A panel of chip experts took aim at Intel Corp.'s Itanium processor at a conference Tuesday with rivals and even an Itanium server seller saying a transition to the new chip will take many years and will require huge investments in both money and time.
Executives from Sun Microsystems Inc, Advanced Micro Devices Inc., NEC Corp. and Hewlett-Packard Co. gathered at the Platform Conference here to debate the merits of 64-bit processors and battle over which vendor architectures will dominate the market over the next few years.
While Jerry Huck, chief architect at HP, defended Itanium, the rest of the panel charged that costs associated with designing software for the chip and educating engineers about its EPIC (Explicitly Parallel Instruction Computing) architecture could offset price and performance gains promised by Intel.
"Learning EPIC instructions will take time," said Len Tsai, chief architect at NEC. "It will take 15 years to educate people about it. That's half a generation, and I am getting old."
That education process, which encompasses the undergraduate university level through those already in the workforce, is part of the massive cost associated with the move to Itanium architecture, in Tsai's view.
Tsai's remarks came as a bit of a surprise since NEC plans to roll out some of the biggest servers based on the Itanium 2 processor, which was announced this month by Intel. NEC, however, "had no choice" but to pick Itanium for its future servers as the company would not be willing to use competitors' RISC (Reduced Instruction Set Computing) chips already on the market from Sun and IBM, Tsai said in a brief interview after the panel discussion.
The lucrative market for 64-bit based chips that can address larger amounts of memory and provide better performance than 32-bit chips has heated up in recent months. Along with Intel's introduction of Itanium 2, AMD early next year will unveil its 64-bit Opteron processor, which uses the current x86 instruction set instead of the new EPIC architecture. Intel and AMD hope to steal some of the RISC market dominated by Sun, IBM and HP.
Higher-priced RISC-based servers account for the vast majority of server revenue even though far fewer 64-bit servers are shipped compared to 32-bit systems, said Nathan Brookwood, principal analyst with the consulting company Insight 64 in Saratoga, California, and the panel discussion moderator.
Brookwood predicted that AMD and Intel chips will outperform all of the RISC processors on some industry benchmarks by 2003 and then increase their lead in 2004.
"Industry standard processors will claim the performance lead over proprietary processors like SPARC (Sun) and Power (IBM) in the coming future," Brookwood said.
While Intel and AMD may have faster chips, Sun and NEC said that several factors contribute to the overall performance and cost of a server.
"We've had 64-bit compatibility with SPARC and have a large application base," said David Tuttle, senior director of engineering at Sun.
Sun customers will not need to recompile their applications or search for third-party applications to run on UltraSPARC chips, since the company has sold 64-bit processors for several years, Tuttle said. In addition, Sun's Solaris operating system has wide industry software support, particularly with high-end applications.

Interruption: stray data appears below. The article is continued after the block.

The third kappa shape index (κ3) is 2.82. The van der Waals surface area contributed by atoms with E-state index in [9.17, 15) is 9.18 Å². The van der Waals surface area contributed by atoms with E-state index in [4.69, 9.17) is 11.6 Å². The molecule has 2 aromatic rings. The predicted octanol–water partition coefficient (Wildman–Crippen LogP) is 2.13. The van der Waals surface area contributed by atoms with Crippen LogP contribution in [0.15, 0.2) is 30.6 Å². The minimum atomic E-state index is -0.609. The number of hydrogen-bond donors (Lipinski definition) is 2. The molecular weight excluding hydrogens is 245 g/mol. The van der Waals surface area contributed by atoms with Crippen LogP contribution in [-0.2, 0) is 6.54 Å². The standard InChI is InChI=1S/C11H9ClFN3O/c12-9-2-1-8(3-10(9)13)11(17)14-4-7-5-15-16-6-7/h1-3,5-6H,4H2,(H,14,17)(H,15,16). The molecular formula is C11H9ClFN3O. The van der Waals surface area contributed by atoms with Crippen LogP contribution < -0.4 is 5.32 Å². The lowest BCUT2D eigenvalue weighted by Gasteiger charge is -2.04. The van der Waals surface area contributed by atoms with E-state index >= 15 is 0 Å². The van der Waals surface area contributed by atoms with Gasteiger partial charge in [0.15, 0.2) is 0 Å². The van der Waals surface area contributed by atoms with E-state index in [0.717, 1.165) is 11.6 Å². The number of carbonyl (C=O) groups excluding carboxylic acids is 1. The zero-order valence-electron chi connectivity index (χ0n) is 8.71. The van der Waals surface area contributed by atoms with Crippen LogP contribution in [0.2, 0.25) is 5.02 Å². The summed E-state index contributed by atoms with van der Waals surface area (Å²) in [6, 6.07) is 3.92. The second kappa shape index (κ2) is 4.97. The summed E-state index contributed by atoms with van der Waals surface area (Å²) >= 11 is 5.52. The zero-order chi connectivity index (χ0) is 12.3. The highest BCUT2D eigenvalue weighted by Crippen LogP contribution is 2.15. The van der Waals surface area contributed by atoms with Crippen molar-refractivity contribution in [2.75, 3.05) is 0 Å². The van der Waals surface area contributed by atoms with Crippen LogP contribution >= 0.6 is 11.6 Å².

The software cost savings should offset some of the chip manufacturing leads that Intel and AMD hold, he said.
In addition, Tsai charged that the processor makes up a small part of the overall cost and performance of a server. Customers are looking for companies that can help them set up high performance, custom hardware configurations and that provide strong technical support. Companies like NEC and Sun with experience managing data centers will win the most business, he said.
With IBM and Intel declining to attend the panel, HP's Huck was the lone Itanium advocate and claimed porting software to the Itanium architecture is not as hard as some companies suggest. In addition, HP, Intel, Microsoft Corp. and others are spending millions to make sure applications will run well on Itanium.
"It has not at all taken anyone that long to learn the instruction set," Huck said. "Maybe (Tsai) is getting a little old. We have people coming into our organization that have learned it quickly."
As expected, Wayne Meretsky, a fellow at AMD, agreed that migrating software to Itanium is a grand challenge and urged the conference attendees to look at the Opteron chips. The Opteron processor will use the same instruction set as its 32-bit chips. Users will need to recompile 64-bit applications to get the best performance out of the architecture, but Meretsky insisted that the learning curve for Opteron will be much lower than for Itanium.
"The x86 compatibility allows ports to work faster," Meretsky said. "At the end of the day, performance tuning and debugging is all done at an architectural level. People need to understand how the machine works to deliver world class, state-of-the-art performance."
All of the executives on the panel agreed the changes taking place in 64-bit computing will shake up the market in the coming years. Users, however, should benefit from vastly improved performance in server systems. The increased attention on 64-bit computing should also push more software makers to design and tune their applications to take advantage of larger memory resources.